BY MARK JANZEN
Geordie Wudrick may be taking the road less travelled towards a professional hockey career – going via the Canadian university route – but that doesn’t mean he’s not going to get there. And possibly even sooner than the skeptics may think.
When Wudrick was honoured with Hockey Now’s Minor Hockey Player of the Year award in 2005, it appeared the Abbotsford, B.C. forward was on the fast-track toward a distinguished hockey career.
That year, his first as a Bantam-aged player in 2004/05, he scored he scored 115 goals with Abbotsford, won that season’s U16 B.C. Best Ever Tournament and, shortly thereafter, was selected second overall in the 2005 WHL Bantam Draft by the Swift Current Broncos. Only Colten Teubert was picked ahead of him by the Regina Pats.
“That was a really good year for me,” Wudrick said. “Looking back on things, that was the most exciting year of hockey for me. A lot of [great] things happened that year, including winning that award…which was the biggest highlight in my minor hockey career…and then getting drafted high in the Bantam draft.”
After that, Wudrick played a season at Notre Dame College in the Saskatchewan Midget AAA Hockey League, where scored 14 goals and added 16 assists in 42 games with the Hounds. Following that, he joined Swift Current for the next three and half years before he was traded to Kelowna for the final year and a half of his junior hockey career. And by the end of his five full seasons in the junior ranks, he had amassed 138 goals – including 43 in his final year, 2010/11, alone – 95 assists and 388 penalty minutes in 349 games.
But following his Junior career, Wudrick was unable to land an NHL contract. While he was drafted by Los Angeles 88th overall in the 2008 NHL Draft, he was never able to stick with the Kings and, despite attending Buffalo’s development camp this past summer, was still unable to mine a professional deal at hockey’s highest level. So, he decided to take his game across the Atlantic Ocean.
That idea landed him in Germany’s second division with Starbulls Rosenheim.
Although he did manage three goals and six assists in 14 games this past fall, by December, the smarts in Wudrick got the better of him.
With a potential university scholarship awaiting him back in Canada – thanks to his five years at the Major Junior level and the subsequent scholarship program – Wudrick returned to North America in January to join the University of New Brunswick Varsity Reds, who are currently the No. 1-ranked team in the CIS (Canadian Interuniversity Sport) and the reigning national champions.
“I thought it was too good of a deal not to take the scholarship opportunity,” said Wudrick, who has two goals and four assists in 12 games with UNB.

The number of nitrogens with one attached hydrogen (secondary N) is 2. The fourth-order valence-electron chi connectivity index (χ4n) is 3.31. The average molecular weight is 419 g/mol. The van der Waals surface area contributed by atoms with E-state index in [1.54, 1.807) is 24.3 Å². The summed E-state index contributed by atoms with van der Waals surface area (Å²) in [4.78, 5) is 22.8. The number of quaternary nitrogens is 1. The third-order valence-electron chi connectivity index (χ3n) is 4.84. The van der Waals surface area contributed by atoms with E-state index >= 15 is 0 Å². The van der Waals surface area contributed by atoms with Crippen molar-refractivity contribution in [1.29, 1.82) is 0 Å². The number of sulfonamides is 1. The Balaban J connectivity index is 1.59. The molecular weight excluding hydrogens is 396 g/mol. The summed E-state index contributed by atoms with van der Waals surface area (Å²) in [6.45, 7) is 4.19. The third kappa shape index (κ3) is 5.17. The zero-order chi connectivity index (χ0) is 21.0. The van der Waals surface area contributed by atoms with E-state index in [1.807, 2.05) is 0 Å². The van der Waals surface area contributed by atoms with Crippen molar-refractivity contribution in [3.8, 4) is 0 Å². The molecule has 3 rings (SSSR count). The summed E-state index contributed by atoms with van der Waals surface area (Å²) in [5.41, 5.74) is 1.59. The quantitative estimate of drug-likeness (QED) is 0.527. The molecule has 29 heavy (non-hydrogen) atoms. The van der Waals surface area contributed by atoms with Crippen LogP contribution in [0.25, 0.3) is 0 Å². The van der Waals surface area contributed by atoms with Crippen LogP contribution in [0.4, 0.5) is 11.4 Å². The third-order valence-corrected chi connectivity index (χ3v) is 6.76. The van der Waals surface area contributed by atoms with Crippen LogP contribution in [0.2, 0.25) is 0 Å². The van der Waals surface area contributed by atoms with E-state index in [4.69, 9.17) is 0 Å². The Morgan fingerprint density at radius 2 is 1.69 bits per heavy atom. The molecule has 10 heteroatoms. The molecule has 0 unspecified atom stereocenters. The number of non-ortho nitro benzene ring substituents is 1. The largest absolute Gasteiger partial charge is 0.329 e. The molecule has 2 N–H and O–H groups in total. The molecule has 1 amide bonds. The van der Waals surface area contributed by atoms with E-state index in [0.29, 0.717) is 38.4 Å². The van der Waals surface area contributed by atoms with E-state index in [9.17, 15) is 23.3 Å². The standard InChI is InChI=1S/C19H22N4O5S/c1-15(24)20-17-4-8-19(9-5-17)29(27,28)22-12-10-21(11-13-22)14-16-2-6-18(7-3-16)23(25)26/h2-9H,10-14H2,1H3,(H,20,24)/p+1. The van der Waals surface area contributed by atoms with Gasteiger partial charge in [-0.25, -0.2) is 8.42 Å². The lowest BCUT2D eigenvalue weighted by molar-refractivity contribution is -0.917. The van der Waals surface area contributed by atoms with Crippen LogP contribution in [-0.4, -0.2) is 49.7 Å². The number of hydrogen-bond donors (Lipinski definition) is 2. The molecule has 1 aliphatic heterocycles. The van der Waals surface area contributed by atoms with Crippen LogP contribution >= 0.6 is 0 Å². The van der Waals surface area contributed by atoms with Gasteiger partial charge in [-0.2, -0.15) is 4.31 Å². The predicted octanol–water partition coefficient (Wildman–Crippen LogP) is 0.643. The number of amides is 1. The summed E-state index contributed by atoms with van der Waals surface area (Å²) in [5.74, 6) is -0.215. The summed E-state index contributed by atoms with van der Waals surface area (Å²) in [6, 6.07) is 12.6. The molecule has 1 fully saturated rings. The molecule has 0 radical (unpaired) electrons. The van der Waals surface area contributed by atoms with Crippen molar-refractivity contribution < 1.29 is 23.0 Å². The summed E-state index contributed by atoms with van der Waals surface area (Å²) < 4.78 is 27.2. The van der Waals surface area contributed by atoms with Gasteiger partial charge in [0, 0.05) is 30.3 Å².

While for some, the CIS is a last-stop shop for competitive hockey, for many, and this is where Wudrick falls, it’s just a different step towards a professional career.
“I think guys are starting to see people have success out of the CIS and especially here at UNB. It’s a really good level of hockey, especially out here in Atlantic Canada [and] I don’t think it gets enough credit.”
With the likes of the Washington Capitals Joel Ward (University of Prince Edward Island), the Montreal Canadiens Mathieu Darche and, most recently, and most relevant to Wudrick, the Toronto Maple Leafs Darryl Boyce (UNB) as poster boys for professional success after the CIS, Wudrick is confident he is still very much on the road to the pros.
“I think [my time in Germnay] made my desire stronger to want to get back and be in the fold with an NHL team,” Wudrick said. “I still have that desire and determination to still one day live your dream and play in the NHL.”
Varsity Reds coach Gardiner MacDougall added: “He’s got a big upside potential for us. He’s a great person. He’s bought into everything we’re trying to do. He’s a high-profile player. As a player, [the CIS] gives him a little longer to develop and build-up his confidence level. It also allows him to get a university degree. There are some exciting things ahead of him.”
And for the business-studying Wudrick, who has always been academically-inclined – he had to postpone this interview for a few hours to make sure he completed his necessary studying – for now, UNB is a perfect fit.
And you never know where his path might take the once superstar of Abbotsford, next.
From December 2011 to July 2012, Hockey Now features past recipients of our Minor Hockey Player Achievement Award, leading up to the announcement of our next winner, in July.
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